A lot of my friends are retiring, and I keep getting asked if I’m retiring or if I am retired.  I guess it happens because I’ve passed that 60-year milestone. Patients have pleaded with me not to retire yet, and I reassured them that I’m not.  Indeed, I spend more time being an administrator now, but I still work clinically at least half my time, and I still enjoy it a lot.

Everyday in the operating room – the “OR”, feels like a vacation.  It gives me the chance to interact directly with patients, and that one-on-one care is what I trained for, what my mission still is, and at the end of the day, is the most important – care of the patient.  Each clinical day is like renewal, going back to what counts.  That energizes me to continue to try to make our university anesthesia department the best.

At her retirement party, one close friend, someone I consider a best pal, came up to me, gave me a big hug, and whispered in my ear “I will miss everybody, but I will miss you more, because you’re special.” I returned her hug with the same sincerity. When she was no longer working, it surprised me how much I missed her being around.  We often chatted about the kids – how school was going, how work was going, and where they all were, because it is hard to find work around here.

So, two thoughts came to mind.  Firstly, I learned how innate it is to return love.  It was a reflex to return a hug. The first commandment of loving “the Lord your God with all your heart, and with all your soul, and with all your strength and with all your mind” (Luke 10: 26) sounds like an order.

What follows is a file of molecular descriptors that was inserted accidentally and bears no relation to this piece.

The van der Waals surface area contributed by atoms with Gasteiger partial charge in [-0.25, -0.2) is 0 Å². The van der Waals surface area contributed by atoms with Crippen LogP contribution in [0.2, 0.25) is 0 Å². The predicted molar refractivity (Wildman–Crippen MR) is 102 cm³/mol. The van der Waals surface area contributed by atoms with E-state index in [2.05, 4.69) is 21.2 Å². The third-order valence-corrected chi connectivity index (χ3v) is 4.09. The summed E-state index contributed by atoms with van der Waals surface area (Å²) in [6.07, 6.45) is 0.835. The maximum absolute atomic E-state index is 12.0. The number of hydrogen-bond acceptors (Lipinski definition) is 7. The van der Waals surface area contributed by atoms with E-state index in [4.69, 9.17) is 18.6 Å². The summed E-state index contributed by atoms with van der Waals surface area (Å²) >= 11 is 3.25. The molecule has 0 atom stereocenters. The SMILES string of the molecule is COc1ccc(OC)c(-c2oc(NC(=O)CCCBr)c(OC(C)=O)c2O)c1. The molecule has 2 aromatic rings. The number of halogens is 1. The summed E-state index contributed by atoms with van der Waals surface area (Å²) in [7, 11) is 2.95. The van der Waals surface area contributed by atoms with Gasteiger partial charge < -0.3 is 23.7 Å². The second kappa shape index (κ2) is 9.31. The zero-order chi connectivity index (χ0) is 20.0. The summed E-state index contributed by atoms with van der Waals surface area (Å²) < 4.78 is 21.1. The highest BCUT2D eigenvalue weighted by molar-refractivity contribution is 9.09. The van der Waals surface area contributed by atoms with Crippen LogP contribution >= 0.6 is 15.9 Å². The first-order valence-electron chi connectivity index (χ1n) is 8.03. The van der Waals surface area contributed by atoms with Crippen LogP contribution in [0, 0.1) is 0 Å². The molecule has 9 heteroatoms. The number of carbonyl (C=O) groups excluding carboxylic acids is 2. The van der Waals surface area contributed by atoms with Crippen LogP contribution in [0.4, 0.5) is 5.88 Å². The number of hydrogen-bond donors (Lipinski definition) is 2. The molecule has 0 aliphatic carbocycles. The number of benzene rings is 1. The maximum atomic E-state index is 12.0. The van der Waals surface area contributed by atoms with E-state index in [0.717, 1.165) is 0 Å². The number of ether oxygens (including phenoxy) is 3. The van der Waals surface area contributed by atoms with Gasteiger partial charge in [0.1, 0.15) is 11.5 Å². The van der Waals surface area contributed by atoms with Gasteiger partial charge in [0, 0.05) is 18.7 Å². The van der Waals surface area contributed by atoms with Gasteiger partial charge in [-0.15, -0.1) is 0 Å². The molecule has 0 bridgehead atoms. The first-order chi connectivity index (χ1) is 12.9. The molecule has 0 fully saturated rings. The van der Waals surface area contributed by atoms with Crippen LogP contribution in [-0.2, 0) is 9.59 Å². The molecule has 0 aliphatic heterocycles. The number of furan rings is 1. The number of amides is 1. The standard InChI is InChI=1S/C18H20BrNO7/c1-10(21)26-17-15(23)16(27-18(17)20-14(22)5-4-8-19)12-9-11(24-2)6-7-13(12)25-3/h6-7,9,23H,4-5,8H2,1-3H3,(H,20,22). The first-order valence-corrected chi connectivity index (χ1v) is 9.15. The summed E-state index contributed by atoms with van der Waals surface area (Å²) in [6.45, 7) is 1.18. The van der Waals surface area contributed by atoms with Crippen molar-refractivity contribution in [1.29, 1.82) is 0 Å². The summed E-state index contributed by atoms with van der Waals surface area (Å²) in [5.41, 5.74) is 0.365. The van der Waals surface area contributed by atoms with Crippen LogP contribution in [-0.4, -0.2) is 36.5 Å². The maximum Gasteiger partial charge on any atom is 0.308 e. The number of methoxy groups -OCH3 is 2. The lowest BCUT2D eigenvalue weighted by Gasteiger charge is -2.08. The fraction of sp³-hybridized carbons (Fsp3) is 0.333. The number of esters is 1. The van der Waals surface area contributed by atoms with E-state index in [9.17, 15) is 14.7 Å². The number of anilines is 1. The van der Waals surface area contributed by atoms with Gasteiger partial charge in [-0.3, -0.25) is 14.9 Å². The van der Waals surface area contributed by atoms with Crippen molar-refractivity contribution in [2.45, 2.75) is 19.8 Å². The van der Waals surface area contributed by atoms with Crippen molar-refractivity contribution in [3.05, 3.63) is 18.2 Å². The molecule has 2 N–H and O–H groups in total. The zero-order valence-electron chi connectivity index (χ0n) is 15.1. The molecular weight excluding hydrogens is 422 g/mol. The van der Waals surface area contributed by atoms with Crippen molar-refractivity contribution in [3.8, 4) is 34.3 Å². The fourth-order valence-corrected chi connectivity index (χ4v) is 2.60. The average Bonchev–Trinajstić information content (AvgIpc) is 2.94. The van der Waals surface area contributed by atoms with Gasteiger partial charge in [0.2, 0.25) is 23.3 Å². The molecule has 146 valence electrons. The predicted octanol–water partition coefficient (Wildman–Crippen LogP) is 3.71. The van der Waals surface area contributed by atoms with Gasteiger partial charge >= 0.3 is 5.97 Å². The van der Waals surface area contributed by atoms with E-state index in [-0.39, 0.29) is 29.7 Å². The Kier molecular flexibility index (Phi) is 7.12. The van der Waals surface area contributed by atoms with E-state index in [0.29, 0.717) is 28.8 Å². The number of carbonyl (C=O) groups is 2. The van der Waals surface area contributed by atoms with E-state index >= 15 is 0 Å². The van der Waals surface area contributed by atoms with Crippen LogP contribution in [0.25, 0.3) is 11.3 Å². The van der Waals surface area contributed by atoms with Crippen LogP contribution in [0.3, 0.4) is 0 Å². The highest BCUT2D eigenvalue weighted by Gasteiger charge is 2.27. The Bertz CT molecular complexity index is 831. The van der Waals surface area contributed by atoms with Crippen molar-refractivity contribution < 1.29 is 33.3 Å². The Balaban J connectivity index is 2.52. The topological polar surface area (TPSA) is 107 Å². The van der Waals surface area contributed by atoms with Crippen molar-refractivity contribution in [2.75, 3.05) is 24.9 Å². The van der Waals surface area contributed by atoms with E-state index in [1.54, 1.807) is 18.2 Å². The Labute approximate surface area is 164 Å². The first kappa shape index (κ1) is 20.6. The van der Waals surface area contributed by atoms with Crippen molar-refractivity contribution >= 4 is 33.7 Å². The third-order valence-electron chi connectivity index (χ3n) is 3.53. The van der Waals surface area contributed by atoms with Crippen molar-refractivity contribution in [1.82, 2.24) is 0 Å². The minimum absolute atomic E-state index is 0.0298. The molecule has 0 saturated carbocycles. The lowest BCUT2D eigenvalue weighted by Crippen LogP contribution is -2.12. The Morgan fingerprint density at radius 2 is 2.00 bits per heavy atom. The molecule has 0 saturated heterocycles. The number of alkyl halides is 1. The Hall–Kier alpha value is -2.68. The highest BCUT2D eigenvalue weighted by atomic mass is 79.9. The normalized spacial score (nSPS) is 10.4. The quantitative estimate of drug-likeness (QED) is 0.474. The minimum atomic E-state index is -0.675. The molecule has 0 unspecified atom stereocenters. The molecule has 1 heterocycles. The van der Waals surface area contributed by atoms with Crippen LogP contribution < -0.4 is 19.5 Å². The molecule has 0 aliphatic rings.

Yet, how else does one respond to infinite love but in as close to an infinite way as possible?  It feels natural, fully human, to return love in kind. It must be that for loving God to feel like an order, or a threat, the knowledge of how much God truly loves isn’t there yet.  How sad!  Our Father is always calling us, reminding us that to Him we are special.

“They shall be mine, says the LORD of hosts,

my own special possession, on the day when I take action.

And I will have compassion on them,

as a man has compassion on his son who serves him.” (Malachi 3: 17)

He will miss us if we go and will chase after us like a lost sheep. It must be close to impossible to resist returning that love if one feels it.  I can’t.  I won’t even try.  It’s too good to be true.

The other thought that came was a question:  What if God decided it was time for Him to retire?

Dr. Michael Bautista is a physician practising in St. John's and is the recipient of the 2015 Ignatian Spirit Award from St. Bonaventure's. He is also the Chair of the Discipline of Anesthesia at Memorial University. and an associate professor of Medicine.

  • Peter Bisson
    Posted at 02:05h, 22 November Reply

    How wonderful to hear Mike! Thank you.

  • Robert Czerny
    Posted at 08:23h, 22 November Reply

    Although I tire somewhat, I too resist retiring, and I’m a decade ahead of you on the journey. But I had not thought of it in the terms you articulate. Thank you for this profound reflection.

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